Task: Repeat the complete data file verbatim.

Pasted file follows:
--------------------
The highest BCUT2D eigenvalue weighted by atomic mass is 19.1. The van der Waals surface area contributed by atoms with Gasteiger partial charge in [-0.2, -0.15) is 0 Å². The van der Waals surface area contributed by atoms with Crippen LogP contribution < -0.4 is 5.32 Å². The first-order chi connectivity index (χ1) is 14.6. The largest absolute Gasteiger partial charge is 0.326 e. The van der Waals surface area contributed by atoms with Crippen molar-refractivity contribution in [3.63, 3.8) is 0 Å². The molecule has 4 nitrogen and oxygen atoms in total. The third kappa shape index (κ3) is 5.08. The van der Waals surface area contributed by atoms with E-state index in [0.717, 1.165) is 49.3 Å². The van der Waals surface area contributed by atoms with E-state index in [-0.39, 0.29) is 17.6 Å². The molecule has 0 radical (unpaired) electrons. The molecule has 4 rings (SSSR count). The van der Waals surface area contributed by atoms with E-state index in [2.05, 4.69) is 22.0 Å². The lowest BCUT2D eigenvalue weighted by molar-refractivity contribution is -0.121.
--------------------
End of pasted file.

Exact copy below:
The highest BCUT2D eigenvalue weighted by atomic mass is 19.1. The van der Waals surface area contributed by atoms with Gasteiger partial charge in [-0.2, -0.15) is 0 Å². The van der Waals surface area contributed by atoms with Crippen LogP contribution < -0.4 is 5.32 Å². The first-order chi connectivity index (χ1) is 14.6. The largest absolute Gasteiger partial charge is 0.326 e. The van der Waals surface area contributed by atoms with Crippen molar-refractivity contribution in [3.63, 3.8) is 0 Å². The molecule has 4 nitrogen and oxygen atoms in total. The third kappa shape index (κ3) is 5.08. The van der Waals surface area contributed by atoms with E-state index in [0.717, 1.165) is 49.3 Å². The van der Waals surface area contributed by atoms with E-state index in [-0.39, 0.29) is 17.6 Å². The molecule has 0 radical (unpaired) electrons. The molecule has 4 rings (SSSR count). The van der Waals surface area contributed by atoms with E-state index in [2.05, 4.69) is 22.0 Å². The lowest BCUT2D eigenvalue weighted by molar-refractivity contribution is -0.121.